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Disability Culture

I’m just now finishing up a story for Inc.’s October 2005 issue, about a company called Habitat International that mostly hires people with mental disabilities, physical disabilities or both. I’ve written about disability issues before, but I’d forgotten that the 50 million people in the United States with a disability are actually the country’s largest minority group –there are more people with disabilities than there are African Americans or Latinos. (There are about 35 million African Americans and Latinos in the U.S.) And I’d also forgotten about the idea that once captivated me: "disability culture".

In a disability culture, people with disabilities have a group identity, almost like an ethnicity, that informs art, music, literature. If you are a proponent of disability culture, instead of seeing a mental or physical handicap as something to cure, or an obstacle to overcome, you see the infirmity as something to celebrate, in the way you’d celebrate a religion, a nationality, or an ethnic background.

I want to think about this for a while. It seems to me that there are a lot of positive aspects to this movement –it’s nice, isn’t it, that people who are Jewish and once felt ashamed of their religion, for example, can feel good about it, or people who once saw their race or ethnicity as an obstacle to success are now seeing it as a source of strength? But, on the other hand, if someone uses the glorification of their illness –and I’m thinking about mental illness primarily –to avoid taking their medications or seeking treatment, so that they can revel in the full flowering of their condition that they will then celebrate, maybe disability culture isn’t so nice– maybe it’s even dangerous? Do the benefits of "disability culture" outweigh the drawbacks, or not?

Interesting. Must find the book that I’ve had on my shelf for a few years about disability culture, called No Pity. Must mull further.

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6 thoughts on “Disability Culture

  1. Alison, the mental and physical disabilities subculture must be the most heterogeneous group around, after Homo sapiens itself, of which we are a subset. It includes every race, religion, political bent, sexual orientation, blue collar and white, and every attitude imagineable. Indeed I wonder if we might not all be seen as suffering from one disability or another when science has wider eyes. And perhaps that is the point — accepting, loving and sympathizing with our neighbor as ourselves, because, ultimately, we ARE they. Yes! Why not celebrate our disabilities? They are often the very curiosities that cause us to transcend our own natural blandness. Yours, — Kevin

  2. I think that’s a good point that Kevin makes about disability being difference, helping us transcend our natural blandness. But aren’t some conditions that are diseases, and shouldn’t they be cured, or avoided, if possible?
    For example, there is this organization, The Icarus Project, http://theicarusproject.net/ which seems to argue that bipolar disease might not be something to be treated, but rather “a dangerous gift”.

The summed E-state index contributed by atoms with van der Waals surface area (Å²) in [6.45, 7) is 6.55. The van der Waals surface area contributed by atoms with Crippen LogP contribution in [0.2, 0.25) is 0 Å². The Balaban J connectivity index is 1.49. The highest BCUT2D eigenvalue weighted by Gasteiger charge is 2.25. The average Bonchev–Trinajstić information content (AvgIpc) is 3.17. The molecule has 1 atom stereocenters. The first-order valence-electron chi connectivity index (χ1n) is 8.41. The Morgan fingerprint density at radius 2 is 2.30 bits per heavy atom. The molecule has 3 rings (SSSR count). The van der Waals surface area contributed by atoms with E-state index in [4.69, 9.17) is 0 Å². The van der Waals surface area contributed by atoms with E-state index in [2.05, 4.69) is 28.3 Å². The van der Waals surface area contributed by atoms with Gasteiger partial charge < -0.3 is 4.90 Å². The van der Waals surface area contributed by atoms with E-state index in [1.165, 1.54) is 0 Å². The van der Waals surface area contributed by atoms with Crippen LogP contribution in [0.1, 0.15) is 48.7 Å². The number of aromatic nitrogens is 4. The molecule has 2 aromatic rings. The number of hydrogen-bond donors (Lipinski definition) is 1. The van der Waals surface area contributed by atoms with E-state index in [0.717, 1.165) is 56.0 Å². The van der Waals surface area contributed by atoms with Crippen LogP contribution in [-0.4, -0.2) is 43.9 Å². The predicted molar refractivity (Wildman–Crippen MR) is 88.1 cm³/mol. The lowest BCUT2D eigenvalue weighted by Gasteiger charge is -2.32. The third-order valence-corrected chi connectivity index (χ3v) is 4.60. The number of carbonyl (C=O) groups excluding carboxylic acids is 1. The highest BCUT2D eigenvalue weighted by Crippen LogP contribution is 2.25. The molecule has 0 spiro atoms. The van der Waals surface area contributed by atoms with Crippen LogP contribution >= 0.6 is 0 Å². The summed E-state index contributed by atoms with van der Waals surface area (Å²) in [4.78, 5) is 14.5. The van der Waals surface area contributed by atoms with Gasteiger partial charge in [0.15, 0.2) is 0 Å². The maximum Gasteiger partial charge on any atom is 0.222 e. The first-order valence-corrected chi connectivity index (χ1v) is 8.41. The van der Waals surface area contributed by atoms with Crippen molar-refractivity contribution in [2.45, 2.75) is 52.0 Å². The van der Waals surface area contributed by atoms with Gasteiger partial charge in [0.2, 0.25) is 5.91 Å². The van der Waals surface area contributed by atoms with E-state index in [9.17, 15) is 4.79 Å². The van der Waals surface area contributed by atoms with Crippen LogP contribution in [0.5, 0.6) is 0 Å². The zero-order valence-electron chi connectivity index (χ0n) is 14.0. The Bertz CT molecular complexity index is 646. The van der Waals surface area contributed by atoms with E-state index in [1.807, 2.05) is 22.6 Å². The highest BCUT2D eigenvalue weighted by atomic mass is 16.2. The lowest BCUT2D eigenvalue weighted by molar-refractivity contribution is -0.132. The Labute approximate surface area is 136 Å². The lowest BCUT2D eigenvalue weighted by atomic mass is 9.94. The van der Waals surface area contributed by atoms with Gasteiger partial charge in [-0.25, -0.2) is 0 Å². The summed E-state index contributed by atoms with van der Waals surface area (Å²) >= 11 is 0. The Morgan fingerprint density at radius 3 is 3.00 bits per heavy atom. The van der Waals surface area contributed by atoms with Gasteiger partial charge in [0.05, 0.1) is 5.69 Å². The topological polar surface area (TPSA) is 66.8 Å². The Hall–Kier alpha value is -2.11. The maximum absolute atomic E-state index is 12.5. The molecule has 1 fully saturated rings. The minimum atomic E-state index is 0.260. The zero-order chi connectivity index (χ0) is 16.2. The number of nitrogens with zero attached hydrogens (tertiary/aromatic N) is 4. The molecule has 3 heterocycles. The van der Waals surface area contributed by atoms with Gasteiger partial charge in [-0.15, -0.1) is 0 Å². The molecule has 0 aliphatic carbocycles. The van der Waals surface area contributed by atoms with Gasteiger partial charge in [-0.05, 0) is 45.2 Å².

3. Alison: Congrats on the new site. Re disability culture, as you may know, it is strong among the deaf and hard of hearing. There are even opponents to cochlear implants because it might remove the person from the culture. Sign language also is considered by many as more than just an exercise in transliteration. As with most languages, there are things said — including jokes — that just don’t translate because they hinge on wordplay unique to sign language. I only know enough to be aware of the issue, but lots of literature I think on it.

  4. As an artist born into a family and subculture famous for bipolar genes, I feel strong sympathy for the attitude that a bipolar condition, if not too severe, can be a “dangerous gift.” The tyranny of American optimism insists that we must all be sunny team players with flat affect and submissive attitudes in order to maximize corporate productivity and harmony. Much creativity and vision spring from a more fermented place, which makes Americans uncomfortable. Our historically individualistic society seems to be evolving toward ever greater and blander conformity, or so it seems to an old coot like me, and to every European with whom I have discussed this disturbing trend. Let’s celebrate diversity and tolerate difference and return to providing everyone the chance to help this nation become the most productive society in the world because of our complex creative mix.

  5. “mental illness primarily –to avoid taking their medications or seeking treatment, so that they can revel in the full “flowering of their condition that they will then celebrate, maybe disability culture isn’t so nice”
    It is dangerous, but I do’nt think it happens. At all. Mentals who stop taking their meds do for a variety of reasons (feel cured, dislike side effects, aren’t monitored, can’t afford it, run out b/c of disorganisatoin, counter acted by other drugs etc), disability culture I doubt is one of them.

  6. For another interesting take on this subject, check out the cover story of The Atlantic Monthly, Sept. 2005. It’s about the depression of Abraham Lincoln– and argues that depression was an important source of Lincoln’s strength as a leader.
    It’s by Joshua Wolf Shenk, with whom I studied at the New School last fall. The article was adapted from his upcoming book on the same subject.

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